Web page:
Who are the Pennsylvania Dutch?

A barn with hex signs

Stoltzfus Meats |

Questions that we often get at Stoltzfus Meats include: "are you Amish?" And: "are you Pennsylvania Dutch?" Although all Amish are descended from the Pennsylvania Dutch, there are differences between the two groups. The Pennsylvania Dutch, also known as Pennsylvania Germans, are a group of German-speakers who settled in Pennsylvania in the 17th and 18th centuries. Despite their name, they are not Dutch but rather of Swiss and German descent, with their language and culture heavily influenced by their European roots. (The word "Dutch" is a misnomer and comes from an anglicized version of the word "Deutsch," meaning "German.")

A Long and Rich History

The Pennsylvania Dutch first arrived in Pennsylvania in the late 1600s, attracted by William Penn's promise of religious freedom and fertile land. They came from various regions in Germany, France, and Switzerland, including the Palatinate, Alsace-Lorraine, the Bernese Oberland, and Baden-Wurttemberg.

The Pennsylvania Dutch brought with them their language, also known as Pennsylvania Dutch, which is a dialect of the German language. Pennsylvania Dutch was the primary language spoken in Pennsylvania Dutch communities until the early 20th century, when English became more widely used. Many communities still speak Pennsylvania Dutch as their first language, however, including the Amish.

The Pennsylvania Dutch are known for their distinctive culture, which includes their language, food, folk art, and religious practices. They are famous for their hearty cuisine, which features dishes like shoofly pie, scrapple, and chow-chow. They are also known for their distinctive hex signs, which are painted on barns and other buildings and were believed to bring good luck.

Amish versus Pennsylvania Dutch: Different or the Same Thing?

Religion is an important aspect of Pennsylvania Dutch culture, with the majority of the community belonging to the Anabaptist faith, which includes groups like the Amish, Mennonites, and Brethren. These groups practice a simple and traditional way of life, based on their interpretation of the Bible. There are also Pennsylvania Dutch who are not of the Anabaptist faith. Many local Lutheran, Reformed, and Schwenkfelder congregations in Berks County maintain a Pennsylvania Dutch identity, for example. So, while Anabaptists in Pennsylvania are almost always of a Pennsylvania Dutch background, to be Pennsylvania Dutch does not automatically equate with being Anabaptist.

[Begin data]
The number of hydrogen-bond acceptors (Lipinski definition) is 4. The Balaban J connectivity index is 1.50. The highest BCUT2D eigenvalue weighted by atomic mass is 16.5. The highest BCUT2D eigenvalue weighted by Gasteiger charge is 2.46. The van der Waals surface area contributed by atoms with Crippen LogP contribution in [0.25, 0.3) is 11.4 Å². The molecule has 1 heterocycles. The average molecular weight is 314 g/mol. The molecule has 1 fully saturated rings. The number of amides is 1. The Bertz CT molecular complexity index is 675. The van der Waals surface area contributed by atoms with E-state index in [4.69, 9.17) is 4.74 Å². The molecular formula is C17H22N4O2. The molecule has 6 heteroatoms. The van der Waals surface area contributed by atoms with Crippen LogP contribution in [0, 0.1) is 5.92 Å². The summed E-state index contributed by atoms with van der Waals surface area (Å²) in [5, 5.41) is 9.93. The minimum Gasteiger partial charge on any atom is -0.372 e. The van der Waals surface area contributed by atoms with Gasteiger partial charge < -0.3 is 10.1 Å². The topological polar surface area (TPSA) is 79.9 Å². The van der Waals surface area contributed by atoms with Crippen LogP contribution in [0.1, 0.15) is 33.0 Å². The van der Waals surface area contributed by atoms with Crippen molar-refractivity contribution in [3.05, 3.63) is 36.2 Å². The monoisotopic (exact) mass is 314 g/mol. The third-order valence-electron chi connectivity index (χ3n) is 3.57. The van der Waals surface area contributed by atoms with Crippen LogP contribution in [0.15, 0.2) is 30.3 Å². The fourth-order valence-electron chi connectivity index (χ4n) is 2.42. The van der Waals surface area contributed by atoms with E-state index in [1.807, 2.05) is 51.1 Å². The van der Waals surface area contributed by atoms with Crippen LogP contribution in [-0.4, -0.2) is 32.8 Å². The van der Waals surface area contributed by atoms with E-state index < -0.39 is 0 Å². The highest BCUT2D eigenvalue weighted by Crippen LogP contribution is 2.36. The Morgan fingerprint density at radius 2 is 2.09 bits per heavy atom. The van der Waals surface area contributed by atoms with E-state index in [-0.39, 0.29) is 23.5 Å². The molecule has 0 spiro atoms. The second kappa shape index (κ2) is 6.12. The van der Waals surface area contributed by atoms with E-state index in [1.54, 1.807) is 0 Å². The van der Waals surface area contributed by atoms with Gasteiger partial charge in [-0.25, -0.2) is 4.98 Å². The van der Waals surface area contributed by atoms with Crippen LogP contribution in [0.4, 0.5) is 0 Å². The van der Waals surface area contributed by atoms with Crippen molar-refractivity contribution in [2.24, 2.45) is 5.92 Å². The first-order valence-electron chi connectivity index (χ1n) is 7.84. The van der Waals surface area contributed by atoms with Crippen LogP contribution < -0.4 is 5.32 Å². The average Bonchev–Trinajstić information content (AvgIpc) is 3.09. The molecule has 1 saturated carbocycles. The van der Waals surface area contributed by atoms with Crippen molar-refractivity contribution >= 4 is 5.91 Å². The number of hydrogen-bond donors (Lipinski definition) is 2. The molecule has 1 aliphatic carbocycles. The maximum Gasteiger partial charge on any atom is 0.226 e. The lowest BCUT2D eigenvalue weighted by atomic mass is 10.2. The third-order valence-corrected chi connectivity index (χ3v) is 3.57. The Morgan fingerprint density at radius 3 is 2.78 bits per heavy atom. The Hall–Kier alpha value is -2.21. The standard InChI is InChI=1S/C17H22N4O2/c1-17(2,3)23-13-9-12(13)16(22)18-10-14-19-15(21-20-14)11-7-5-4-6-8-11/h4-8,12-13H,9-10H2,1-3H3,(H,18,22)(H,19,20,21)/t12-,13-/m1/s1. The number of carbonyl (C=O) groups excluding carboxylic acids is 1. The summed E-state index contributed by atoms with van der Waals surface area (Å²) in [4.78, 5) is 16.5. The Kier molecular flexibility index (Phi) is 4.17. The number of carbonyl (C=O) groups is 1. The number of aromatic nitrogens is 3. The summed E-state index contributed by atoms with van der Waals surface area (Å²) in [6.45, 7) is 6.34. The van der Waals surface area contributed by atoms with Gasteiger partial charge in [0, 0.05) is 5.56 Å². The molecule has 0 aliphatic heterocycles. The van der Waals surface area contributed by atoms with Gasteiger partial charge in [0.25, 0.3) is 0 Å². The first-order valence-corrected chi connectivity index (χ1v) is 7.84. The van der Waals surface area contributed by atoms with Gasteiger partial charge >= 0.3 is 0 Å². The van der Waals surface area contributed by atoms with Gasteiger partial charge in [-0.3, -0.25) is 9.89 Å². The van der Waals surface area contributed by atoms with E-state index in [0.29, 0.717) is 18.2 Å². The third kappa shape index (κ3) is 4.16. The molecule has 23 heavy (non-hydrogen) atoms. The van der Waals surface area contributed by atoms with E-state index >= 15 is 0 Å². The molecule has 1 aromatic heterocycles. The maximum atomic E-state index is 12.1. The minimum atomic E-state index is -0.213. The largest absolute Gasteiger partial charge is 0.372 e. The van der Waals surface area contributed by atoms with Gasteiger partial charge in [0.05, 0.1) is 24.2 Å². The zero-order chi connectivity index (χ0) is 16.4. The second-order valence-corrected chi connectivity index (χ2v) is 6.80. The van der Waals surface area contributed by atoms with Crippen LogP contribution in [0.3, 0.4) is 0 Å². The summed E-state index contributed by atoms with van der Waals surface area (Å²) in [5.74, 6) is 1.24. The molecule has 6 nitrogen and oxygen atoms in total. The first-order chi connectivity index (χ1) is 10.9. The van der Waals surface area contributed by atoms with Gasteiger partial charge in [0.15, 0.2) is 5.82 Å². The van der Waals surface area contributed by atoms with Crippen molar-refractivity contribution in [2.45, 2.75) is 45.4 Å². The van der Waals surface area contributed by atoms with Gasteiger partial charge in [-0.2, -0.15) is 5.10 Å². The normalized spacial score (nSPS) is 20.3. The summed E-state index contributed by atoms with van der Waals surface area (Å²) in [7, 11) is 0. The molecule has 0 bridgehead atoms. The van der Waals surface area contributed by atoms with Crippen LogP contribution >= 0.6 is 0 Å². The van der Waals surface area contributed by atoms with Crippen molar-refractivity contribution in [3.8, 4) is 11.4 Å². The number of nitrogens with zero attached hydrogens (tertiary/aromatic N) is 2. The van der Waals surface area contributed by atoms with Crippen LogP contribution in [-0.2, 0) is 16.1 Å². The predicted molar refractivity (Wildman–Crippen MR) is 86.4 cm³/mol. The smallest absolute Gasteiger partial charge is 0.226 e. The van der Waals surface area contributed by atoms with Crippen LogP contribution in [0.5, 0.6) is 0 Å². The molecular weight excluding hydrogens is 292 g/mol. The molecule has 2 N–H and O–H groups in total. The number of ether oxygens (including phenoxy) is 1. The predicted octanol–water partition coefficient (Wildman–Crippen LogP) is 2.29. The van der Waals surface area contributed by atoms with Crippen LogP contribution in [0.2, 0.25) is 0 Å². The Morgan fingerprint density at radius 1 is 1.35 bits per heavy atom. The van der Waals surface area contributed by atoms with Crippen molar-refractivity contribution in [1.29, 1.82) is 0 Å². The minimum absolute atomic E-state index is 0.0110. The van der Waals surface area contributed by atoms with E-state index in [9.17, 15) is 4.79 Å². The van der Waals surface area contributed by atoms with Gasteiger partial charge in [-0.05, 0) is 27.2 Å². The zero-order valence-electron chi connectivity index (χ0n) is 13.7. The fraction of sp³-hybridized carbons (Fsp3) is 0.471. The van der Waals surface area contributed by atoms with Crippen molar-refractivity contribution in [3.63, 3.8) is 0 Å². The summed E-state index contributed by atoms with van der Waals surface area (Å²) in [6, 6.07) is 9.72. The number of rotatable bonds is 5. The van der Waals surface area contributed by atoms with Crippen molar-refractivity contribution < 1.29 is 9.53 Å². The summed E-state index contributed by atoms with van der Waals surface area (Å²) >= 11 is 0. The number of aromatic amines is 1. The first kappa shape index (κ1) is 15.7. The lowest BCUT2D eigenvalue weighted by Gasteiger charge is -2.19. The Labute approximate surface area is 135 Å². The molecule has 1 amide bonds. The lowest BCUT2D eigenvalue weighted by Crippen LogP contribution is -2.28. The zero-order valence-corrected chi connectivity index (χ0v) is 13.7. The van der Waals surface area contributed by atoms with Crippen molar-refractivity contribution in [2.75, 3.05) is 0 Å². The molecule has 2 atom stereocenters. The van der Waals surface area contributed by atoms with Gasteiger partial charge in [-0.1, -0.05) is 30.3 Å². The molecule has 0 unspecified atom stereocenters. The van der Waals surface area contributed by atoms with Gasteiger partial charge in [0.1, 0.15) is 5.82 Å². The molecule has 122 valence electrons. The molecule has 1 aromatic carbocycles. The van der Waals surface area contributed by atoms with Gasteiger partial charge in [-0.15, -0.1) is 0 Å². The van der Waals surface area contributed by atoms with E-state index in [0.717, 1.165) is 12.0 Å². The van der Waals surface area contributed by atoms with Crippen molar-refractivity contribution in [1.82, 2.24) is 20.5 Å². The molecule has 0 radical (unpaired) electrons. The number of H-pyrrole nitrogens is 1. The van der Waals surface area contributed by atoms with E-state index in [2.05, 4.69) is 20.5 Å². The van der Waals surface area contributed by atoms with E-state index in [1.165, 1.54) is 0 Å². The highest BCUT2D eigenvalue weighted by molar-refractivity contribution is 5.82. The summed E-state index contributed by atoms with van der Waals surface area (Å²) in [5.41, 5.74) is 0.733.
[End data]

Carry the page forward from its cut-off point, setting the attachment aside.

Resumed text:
Famous Americans of a Pennsylvania Dutch Background

The Pennsylvania Dutch have made significant contributions to American culture, particularly in the areas of agriculture, crafts, and folk art. They are renowned for their skill in woodworking, quilting, and basket weaving, and their products are highly sought after by collectors and enthusiasts. They also are known for their unique cuisine, reflected in products like hamloaf, scrapple, and shoofly pie.

A surprising number of famous people have come from the ranks of the Pennsylvania Dutch, given their relatively small population. Famous figures with a Pennsylvania Dutch background include Robert Bork (Judge), President Dwight D. Eisenhower (34th President of the United States), Clark Gable (Actor), Gene Hackman (Actor), Milton Hershey (Chocolatier), Jimmy Hoffa (Former Head of the Teamster's Union), Elon Musk (Entrepreneur), Gwyneth Paltrow (Actress), Major Richard D. Winters (Army Officer), Jonathan Taylor Thomas (Actor), Jonathan Groff (Actor), Lauren Groff (Writer), John Updike (Writer), and Thomas Wolfe (Novelist), to name but a few. 

The Pennsylvania Dutch are a unique and fascinating group of people with a rich cultural heritage. Despite their name, they are not Dutch but rather of German descent, and they have made significant contributions to American culture through their language, cuisine, folk art, and religious practices. To find out more, come visit us!

Leave a comment

Please note: comments must be approved before they are published.